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One of the perks of blogging is the constant stream of new books that come in the mail. Most of the time, publishers ask me what books I am interested in reviewing. Some publishers send unsolicited manuscripts. Because of time constraints, I leave most unsolicited books on my bookshelf.

But recently, I received How People Change (New Growth Press, 2008) - a new book by Paul David Tripp and Timothy Lane. Intrigued by the cover and the contents, I took the book with me to Moldova. It’s a good thing this book didn’t get put on the shelf. How People Change is one of the best books I’ve read this year.

Tripp and Lane believe that the biggest area lacking in Christian counseling today is the gospel. They call this problem the “gospel gap.” Too many Christians see the gospel as affecting their past (forgiveness) and their future (hope), but do not understand the practical ways in which the gospel should be brought to bear on their present choices. How People Change seeks to correct “the gospel gap” by providing biblical teaching and and practical instruction.

The opening chapter alone is worth the price of the book. Tripp and Lane believe that our temptation is to seek fullness and fulfillment in something or someone other than Christ. To counter this idolatry, they encourage us to apply the grace of Christ to the everyday details of our lives, not merely the big problems that we face. The rest of the book spells this theme out more clearly - how to apply grace to everyday life.

How People Change avoids moralism. It centers the gospel message, not in abstract terms, but in the story of redemption. Tripp and Lane are big on seeing the gospel within the framework of the biblical Story. They write about the Christian’s past and the Christian’s future in order to shine light on the Christian’s life in the present. Our destination informs our journey.

There are a couple of places where I believe the theological language could be a little more refined. In describing Jesus’ crucifixion, the authors write: “The triune God was torn asunder so that we might be united to him and to one another as brothers and sisters in Christ.” (69) They interpret Jesus’ words on the cross this way: ”Why have we been ripped asunder?” I understand the loss of covenant fellowship between Father and Son at the cross. Yet, I am not comfortable with the language that the “perfect unity” that existed between the Trinity being demolished, if even for a time. Do not most theologians see all three members of the Trinity as united in the task of redemption? The authors’ description lends itself to the idea that God could somehow be split in his essence and is not careful enough for me.

Another weakness is in the chapter: ”Married to Christ.” The authors choose to describe individual Christians as being married to Jesus (betrothed is the word they use). But they bypass the church in this chapter. Instead of seeing our marriage to Christ as taking place within the fuller community of faith, they skip the church and talk about the individual being married to Christ. To their credit, by the end of the chapter, they switch the emphasis. In the next chapter, they turn to the community of faith and spend a good amount of time on sanctification within the body of Christ. The rest of the book maintains the right emphasis upon the individual within the context of covenant community. Perhaps that is why the marriage chapter seems out of place. Nowhere does the Bible speak of the individual as being the bride of Christ.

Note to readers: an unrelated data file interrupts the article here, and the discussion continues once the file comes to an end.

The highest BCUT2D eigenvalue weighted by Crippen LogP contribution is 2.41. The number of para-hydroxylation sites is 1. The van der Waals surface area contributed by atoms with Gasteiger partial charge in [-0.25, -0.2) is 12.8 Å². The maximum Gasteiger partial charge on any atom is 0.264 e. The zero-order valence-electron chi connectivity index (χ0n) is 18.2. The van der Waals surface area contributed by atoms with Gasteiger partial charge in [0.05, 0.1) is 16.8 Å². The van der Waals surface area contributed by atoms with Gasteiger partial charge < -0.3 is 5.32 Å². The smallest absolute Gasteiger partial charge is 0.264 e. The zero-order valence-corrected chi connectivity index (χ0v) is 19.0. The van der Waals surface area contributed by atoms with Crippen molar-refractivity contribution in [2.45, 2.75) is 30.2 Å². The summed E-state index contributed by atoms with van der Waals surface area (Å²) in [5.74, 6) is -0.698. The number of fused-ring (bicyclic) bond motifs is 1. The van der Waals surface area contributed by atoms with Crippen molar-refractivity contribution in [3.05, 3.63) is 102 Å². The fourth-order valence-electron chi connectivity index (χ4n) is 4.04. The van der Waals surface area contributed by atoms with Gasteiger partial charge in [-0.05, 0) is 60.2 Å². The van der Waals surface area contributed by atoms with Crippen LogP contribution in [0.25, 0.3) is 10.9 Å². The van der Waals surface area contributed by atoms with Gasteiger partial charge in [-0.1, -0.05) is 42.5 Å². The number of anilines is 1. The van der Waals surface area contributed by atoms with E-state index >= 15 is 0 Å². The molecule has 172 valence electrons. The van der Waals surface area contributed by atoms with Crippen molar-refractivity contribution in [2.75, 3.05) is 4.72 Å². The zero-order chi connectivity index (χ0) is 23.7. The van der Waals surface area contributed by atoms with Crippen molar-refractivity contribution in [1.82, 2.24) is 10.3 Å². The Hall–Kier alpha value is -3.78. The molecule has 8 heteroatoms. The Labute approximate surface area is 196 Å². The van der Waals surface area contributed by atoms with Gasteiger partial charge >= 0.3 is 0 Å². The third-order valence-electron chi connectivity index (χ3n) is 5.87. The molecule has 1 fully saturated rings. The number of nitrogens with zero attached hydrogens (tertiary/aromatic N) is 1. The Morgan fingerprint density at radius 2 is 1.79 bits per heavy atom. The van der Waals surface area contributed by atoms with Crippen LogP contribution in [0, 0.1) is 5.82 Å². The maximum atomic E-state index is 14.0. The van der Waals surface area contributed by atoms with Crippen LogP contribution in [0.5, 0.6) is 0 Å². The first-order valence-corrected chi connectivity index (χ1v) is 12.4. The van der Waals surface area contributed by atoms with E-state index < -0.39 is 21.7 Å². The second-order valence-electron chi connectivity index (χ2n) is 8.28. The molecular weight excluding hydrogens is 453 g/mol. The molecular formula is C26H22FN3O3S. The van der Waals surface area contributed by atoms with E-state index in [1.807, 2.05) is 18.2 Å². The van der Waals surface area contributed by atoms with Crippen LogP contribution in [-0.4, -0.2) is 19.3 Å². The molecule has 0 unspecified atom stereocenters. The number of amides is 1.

The second half of the book focuses on Heat, Thorns, Cross, and Fruit.

  • Heat represents the circumstances of life that are beyond our control.
  • Thorns represent those areas of sin that we are easily entangled in.
  • The Cross represents the resources that Christ gives us in our sanctification.
  • Fruit represents the outworking our growth in holiness in tangible ways.

I like the way the authors make their case. One of the secondary themes that runs throughout this book is a primary emphasis in the book I am writing for Crossway: we take good things and make them ultimate things. We engage in idolatry whenever take something out of its proper sphere and put it in a place of worship.

How People Change rightly roots our problem in idolatry, not in our lack of self-esteem. We are idolaters at heart. Therefore, the issues must be dealt with at the heart-level.

The authors state their vision for this book:

“Our desire is to see individual Christians and entire churches participate in a ground swell of gospel celebration – a celebration of the amazing grace available to us in Christ.”

I believe How People Change is a book that can help churches move in the direction of fulfilling this vision. It is relentlessly biblical, immensely practical, and pastorally helpful. I highly recommend it.

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2 thoughts on “Book Review: How People Change”

  1. David Cooke says:

    Thank you for this encouraging review. I came across Tripp recently through his book on parenting so I will check this out.

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Trevin Wax

​Trevin Wax is Bible and Reference Publisher at LifeWay Christian Resources and managing editor of The Gospel Project. You can follow him on Twitter or receive blog posts via email. Click here for Trevin’s full bio.

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